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Why do lies fail? I asked people “If you could be absolutely certain that your lover would never find out, would you have a one-night stand with a very attractive person?” About half said “no”. They didn’t differ from those who said “yes” (that they would cheat) in whether they were married or single, if married, how long they had been married, and if in a committed relationship, how long they had known their lover. Men as often as women said they wouldn’t cheat. When I asked these non-cheaters “why not”, they said they would feel too guilty.
Not every cheater realizes ahead of time how guilty he or she might feel afterwards. Guilt about breaking the other person’s trust, compounded by lying about it, is the second emotion that can betray a lie. (Fear about being caught was discussed in Newsletter 3.) Guilt changes the sound of the voice. The facial expression of guilt is not different from sadness, but eye contact is avoided and the head may be angled down or turned away.
The changes in behavior are involuntary, hard to suppress, just as they are in fear; but guilt and fear don’t look or sound alike. Strong feelings of either emotion may also interfere with the ability to speak smoothly or coherently, which can betray a liar.
Some people readily feel guilt, as if they are looking for an opportunity to take responsibility for a misdeed. Police need to be cautious about such people who may confess to crimes they didn’t commit with little prodding to do so. And some people are quite resistant to feeling this emotion, rarely taking responsibility for causing harm to others – ‘it was his fault’ or ‘she wouldn’t have gotten hurt if she hadn’t wanted to take the risk’. The most extreme case is the psychopath who feels no guilt about harming others.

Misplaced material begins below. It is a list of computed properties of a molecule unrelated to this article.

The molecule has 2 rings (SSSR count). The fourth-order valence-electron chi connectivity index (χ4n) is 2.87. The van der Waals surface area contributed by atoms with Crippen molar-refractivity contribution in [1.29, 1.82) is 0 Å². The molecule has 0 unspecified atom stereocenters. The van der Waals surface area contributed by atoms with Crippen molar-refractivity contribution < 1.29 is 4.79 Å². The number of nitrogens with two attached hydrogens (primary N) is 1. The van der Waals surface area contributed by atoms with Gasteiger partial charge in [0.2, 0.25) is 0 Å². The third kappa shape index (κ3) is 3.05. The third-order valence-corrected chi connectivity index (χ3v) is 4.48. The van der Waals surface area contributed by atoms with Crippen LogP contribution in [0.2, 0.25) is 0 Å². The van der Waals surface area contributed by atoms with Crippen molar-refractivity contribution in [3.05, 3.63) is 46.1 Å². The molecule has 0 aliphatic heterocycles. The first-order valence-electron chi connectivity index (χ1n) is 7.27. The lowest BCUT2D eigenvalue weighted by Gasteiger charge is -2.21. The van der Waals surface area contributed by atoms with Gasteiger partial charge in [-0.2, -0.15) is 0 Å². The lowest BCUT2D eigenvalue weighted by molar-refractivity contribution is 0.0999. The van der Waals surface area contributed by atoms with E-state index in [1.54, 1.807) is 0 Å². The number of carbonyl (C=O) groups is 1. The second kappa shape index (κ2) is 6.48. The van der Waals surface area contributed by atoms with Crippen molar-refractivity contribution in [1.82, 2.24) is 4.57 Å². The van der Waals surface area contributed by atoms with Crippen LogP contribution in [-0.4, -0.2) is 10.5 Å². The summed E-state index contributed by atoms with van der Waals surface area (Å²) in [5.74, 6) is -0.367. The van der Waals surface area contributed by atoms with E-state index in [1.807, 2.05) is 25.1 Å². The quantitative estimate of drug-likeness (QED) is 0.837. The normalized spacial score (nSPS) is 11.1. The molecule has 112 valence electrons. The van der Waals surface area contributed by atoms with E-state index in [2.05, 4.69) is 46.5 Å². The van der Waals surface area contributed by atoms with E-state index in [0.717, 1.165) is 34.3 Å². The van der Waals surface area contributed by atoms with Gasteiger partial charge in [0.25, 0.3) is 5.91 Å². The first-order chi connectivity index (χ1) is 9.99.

Guilt may become so unbearable that it motivates a confession. Guilty people often feel relieved at having gotten their offense off their chest, hoping for forgiveness. They may not anticipate that sometimes a betrayed person may have a very hard time trusting them again.
People who feel ashamed don’t want to confess, certain that if their shameful act was discovered the person who found out would be repulsed. It is not just a misdeed; people feel ashamed about who and what they are. They are often the targets of their own loathing. They do not believe they can ever be forgiven for what they have done, or accepted for whom they are if their true nature was ever to be discovered.
I believe that most people fail to consider how difficult it is to maintain the lies that become necessary to conceal some misdeed. They don’t:
- Anticipate exactly when, nor how often they might come under suspicion;
- What they will need to say as a cover;
- The problem of remembering what they said, in order to keep their story straight the next time they are queried;
- The guilt they may feel;
- The disruptive impact of the fear of being caught;
- And, the severe penalty a loss of trust imposes.
Guilt is most likely when the liar shares values and respects the target of the lie. It is much harder to lie or cheat someone who has acted fairly. But if the wages are too low, the spouse cold and inconsiderate, the parent too strict – the liar may feel entitled to cheat, and feel no guilt about doing so. No guilt is felt when lying is authorized by a higher authority as it is for the spy, the undercover vice police officer, or the terrorist.
Emotions Don’t Tell Us Their Trigger
The lie catcher must be cautious not to interpret signs of guilt as proof of a misdeed. Even when people try to conceal guilt feelings that does not mean the person is guilty of the misdeed under investigation. They could be feeling guilty about something else. Always remember emotions don’t tell us what triggered them.
Sometimes there is no consensus about whether the truth must be told: A woman about her age? A man or woman about how many sexual partners they have had in the last year? Is all fair in love and war? The seducer who falsely proclaims undying love may believe the target must know that it is a ‘line’. If there is no widely accepted consensus about whether truthfulness is required, or if the liar is convinced the target really doesn’t want to know, or knows but doesn’t object, guilt wont be felt.
In the next Newsletter learn about the third emotion that most often betrays the criminal, spy, terrorist or rebellious adolescent.